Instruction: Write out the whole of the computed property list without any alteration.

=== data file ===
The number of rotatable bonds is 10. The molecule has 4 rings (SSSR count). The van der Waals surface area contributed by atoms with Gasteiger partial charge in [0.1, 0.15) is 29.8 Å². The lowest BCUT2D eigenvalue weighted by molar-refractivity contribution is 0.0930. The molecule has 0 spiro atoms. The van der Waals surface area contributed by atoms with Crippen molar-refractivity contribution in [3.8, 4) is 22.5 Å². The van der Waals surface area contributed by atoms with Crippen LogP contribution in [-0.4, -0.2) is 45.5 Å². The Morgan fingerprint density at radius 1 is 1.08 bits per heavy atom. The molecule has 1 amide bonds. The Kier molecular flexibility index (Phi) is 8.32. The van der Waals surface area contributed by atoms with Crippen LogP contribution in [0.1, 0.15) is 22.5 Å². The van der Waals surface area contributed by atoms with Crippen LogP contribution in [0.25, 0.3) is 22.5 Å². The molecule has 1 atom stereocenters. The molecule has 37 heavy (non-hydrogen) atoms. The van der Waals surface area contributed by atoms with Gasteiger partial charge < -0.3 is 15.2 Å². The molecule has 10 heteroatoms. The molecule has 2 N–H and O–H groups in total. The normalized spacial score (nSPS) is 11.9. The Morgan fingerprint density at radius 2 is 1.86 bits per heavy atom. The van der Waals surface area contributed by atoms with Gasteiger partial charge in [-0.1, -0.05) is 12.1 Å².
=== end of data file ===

The number of rotatable bonds is 10. The molecule has 4 rings (SSSR count). The van der Waals surface area contributed by atoms with Gasteiger partial charge in [0.1, 0.15) is 29.8 Å². The lowest BCUT2D eigenvalue weighted by molar-refractivity contribution is 0.0930. The molecule has 0 spiro atoms. The van der Waals surface area contributed by atoms with Crippen molar-refractivity contribution in [3.8, 4) is 22.5 Å². The van der Waals surface area contributed by atoms with Crippen LogP contribution in [-0.4, -0.2) is 45.5 Å². The Morgan fingerprint density at radius 1 is 1.08 bits per heavy atom. The molecule has 1 amide bonds. The Kier molecular flexibility index (Phi) is 8.32. The van der Waals surface area contributed by atoms with Crippen LogP contribution in [0.1, 0.15) is 22.5 Å². The van der Waals surface area contributed by atoms with Crippen LogP contribution in [0.25, 0.3) is 22.5 Å². The molecule has 1 atom stereocenters. The molecule has 37 heavy (non-hydrogen) atoms. The van der Waals surface area contributed by atoms with Gasteiger partial charge < -0.3 is 15.2 Å². The molecule has 10 heteroatoms. The molecule has 2 N–H and O–H groups in total. The normalized spacial score (nSPS) is 11.9. The Morgan fingerprint density at radius 2 is 1.86 bits per heavy atom. The van der Waals surface area contributed by atoms with Gasteiger partial charge in [-0.1, -0.05) is 12.1 Å².